Charitable music video series Spare Change shows charity marketing strategies can be enjoyable | Music | Pittsburgh | Pittsburgh City Paper

Charitable music video series Spare Change shows charity marketing strategies can be enjoyable

This summer, don’t be surprised to see a national act busking on the streets of Pittsburgh

Charitable music video series Spare Change shows charity marketing strategies can be enjoyable
Photo: Stone Swiess
Rock Reggae Relief/Pressure Busspipe

There’s a misconception that charity marketing strategies must evoke sadness and guilt. Picture Sarah McLachlan’s “Angel” playing as sick animals look directly into the camera and thus, into the viewer's soul. Josh Corcoran is proving otherwise with Spare Change, a video series that uses music to unite musicians, businesses, and the local community in support of charity.

“If we’re doing our job right,” says Corcoran, “we’re hoping to really showcase charities in a different light, and the approach of being creative for charities, and how they can market themselves a different way.”

The idea for Spare Change came during a night in South Side in early 2017. Corcoran had just lost his job and found out that he and his wife were expecting a daughter. Frantically sending out resumes during the day, he met up with his friends at night to relax through music. 

“For some reason, it was a warm February day in Pittsburgh,” says Corcoran. “We decided to go out into the streets and started to busk as a joke. We started making money from people, and then this guy came up asking for spare change.”

Corcoran took all the money they had made from their guitar case and gave it to the gentleman.

“His reaction, he was so floored that we were like, ‘Wow, what else can we do with the money we make from music?’ That very night I started filming on my phone,” says Corcoran.

They continued their adventure, and the video became the first episode of Spare Change. After posting the video and receiving positive reactions online, Corcoran and his friends continued busking around town, filming, and donating the money they made to local causes. To give their videos a soundtrack, they reached out to bands they were fans of, such as Dispatch and Bryce Vine, and asked for permission to use their music.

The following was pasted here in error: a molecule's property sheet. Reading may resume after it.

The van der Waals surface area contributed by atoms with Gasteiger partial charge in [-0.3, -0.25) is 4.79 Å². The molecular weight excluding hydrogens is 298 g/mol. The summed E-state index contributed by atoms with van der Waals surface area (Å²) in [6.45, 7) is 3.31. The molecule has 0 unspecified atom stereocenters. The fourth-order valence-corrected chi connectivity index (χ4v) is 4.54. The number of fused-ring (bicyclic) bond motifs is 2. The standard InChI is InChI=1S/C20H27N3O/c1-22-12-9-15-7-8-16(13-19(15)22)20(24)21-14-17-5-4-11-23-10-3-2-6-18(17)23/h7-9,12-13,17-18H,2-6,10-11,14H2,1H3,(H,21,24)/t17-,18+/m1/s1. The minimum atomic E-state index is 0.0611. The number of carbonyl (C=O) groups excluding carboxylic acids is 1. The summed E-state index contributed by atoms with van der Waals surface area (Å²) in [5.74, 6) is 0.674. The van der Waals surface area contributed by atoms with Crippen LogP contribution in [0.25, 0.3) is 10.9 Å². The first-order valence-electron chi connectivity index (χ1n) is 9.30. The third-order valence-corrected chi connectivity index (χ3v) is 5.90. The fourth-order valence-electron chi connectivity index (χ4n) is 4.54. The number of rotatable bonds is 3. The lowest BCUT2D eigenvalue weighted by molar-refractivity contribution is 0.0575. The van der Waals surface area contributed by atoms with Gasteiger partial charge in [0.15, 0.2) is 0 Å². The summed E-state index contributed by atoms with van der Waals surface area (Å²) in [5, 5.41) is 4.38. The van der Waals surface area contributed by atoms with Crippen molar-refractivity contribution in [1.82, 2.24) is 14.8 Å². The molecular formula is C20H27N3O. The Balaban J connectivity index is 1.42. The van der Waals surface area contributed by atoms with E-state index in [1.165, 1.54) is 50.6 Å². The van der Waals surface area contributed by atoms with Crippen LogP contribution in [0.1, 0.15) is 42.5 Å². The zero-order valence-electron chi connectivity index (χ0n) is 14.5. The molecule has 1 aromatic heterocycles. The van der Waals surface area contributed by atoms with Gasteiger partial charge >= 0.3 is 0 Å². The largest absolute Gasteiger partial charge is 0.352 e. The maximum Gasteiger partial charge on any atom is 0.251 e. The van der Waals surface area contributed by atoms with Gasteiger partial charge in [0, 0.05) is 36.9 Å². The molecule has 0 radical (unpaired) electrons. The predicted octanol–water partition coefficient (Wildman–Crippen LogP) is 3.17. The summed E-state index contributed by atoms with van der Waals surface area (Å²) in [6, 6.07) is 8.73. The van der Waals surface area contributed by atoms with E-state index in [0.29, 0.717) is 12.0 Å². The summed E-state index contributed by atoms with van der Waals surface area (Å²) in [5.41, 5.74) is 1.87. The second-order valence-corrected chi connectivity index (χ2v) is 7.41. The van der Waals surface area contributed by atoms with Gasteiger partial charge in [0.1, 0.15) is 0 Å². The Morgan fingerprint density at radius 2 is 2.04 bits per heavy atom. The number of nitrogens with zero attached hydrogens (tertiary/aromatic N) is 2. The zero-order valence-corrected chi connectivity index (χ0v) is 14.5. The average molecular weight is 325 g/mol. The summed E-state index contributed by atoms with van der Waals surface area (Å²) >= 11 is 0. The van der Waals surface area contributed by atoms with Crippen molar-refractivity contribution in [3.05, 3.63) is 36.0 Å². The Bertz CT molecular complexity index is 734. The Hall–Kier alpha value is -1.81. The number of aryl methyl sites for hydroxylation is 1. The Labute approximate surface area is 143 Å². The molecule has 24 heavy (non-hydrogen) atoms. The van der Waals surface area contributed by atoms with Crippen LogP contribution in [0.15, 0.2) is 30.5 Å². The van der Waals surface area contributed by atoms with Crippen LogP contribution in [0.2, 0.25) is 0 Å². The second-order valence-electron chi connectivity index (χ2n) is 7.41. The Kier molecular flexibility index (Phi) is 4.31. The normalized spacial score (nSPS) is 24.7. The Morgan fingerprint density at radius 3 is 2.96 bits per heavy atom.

“Bryce Vine, he said, ‘Anytime you want to use my music, go for it.’ So, after that first year, we started getting musicians to be in the videos themselves and Bryce Vine, who let us use his music before, was now in our 12th episode.”

Spare Change has evolved into a video series that invites musicians to perform on behalf of their favorite charity. The artists often busk and then turn their concert into a fundraising event by passing the Spare Change bucket around for a cause of their choosing. The whole process is edited into a video used to create an online campaign to invite more donations. Charities have included the American Cancer Society, the Jewish Federation Victim of Terror Fund, and the Rock, Reggae, and Relief festival.

“Their mission to raise money for non-profits, and the ability to connect a band with a good cause through their audience, is inspiring,” says Chris O’Brian of Giant Panda Guerilla Dub Squad, who appeared in episode 13 of Spare Change. 

Recently, Spare Change won $25,000 from Chip and Joanna Gaines of Fixer Upper as part of their “Chipstarter” contest, where interested parties could win any amount to “fund their dreams.” Out of 200 submissions, Spare Change was one of 12 finalists. 

“They flew us down to Waco, Texas, and awarded all 12 [finalists] whatever they had asked for,” says Corcoran. “We didn’t find out until we were on stage. We've gotten great feedback from these musicians who see it as an outlet to showcase their more charitable side. But to have recognition from a finalist perspective of Chip and Joanna Gaines is like, ‘Wow, we're really onto something here.’”

After winning Chipstarter, Corcoran began thinking about how to better market and release Spare Change videos.

First, he upgraded their production capabilities. Up until that point, Corcoran and the Spare Change team were filming and editing the videos on a phone. The team is also planning to have a per-episode budget and a consistent release schedule. 

“Before, we were kind of running and gunning, film, release, film, release,” says Corcoran. “Now, we’re going to try to be really specific about releases, almost like a [TV] season.”

As artists make tour stops in Pittsburgh, Corcoran plans to shoot episodes around their shows. Then this fall, an episode will drop every two weeks, the time in-between allotted to promote the musician’s chosen charity. 

“We want to become the music video series in Pittsburgh that bands look forward to when coming because they can use this opportunity to make an impact,” says Corcoran.

While Spare Change won’t be releasing anything this summer, don’t be surprised to see a national act busking in the streets of Pittsburgh.

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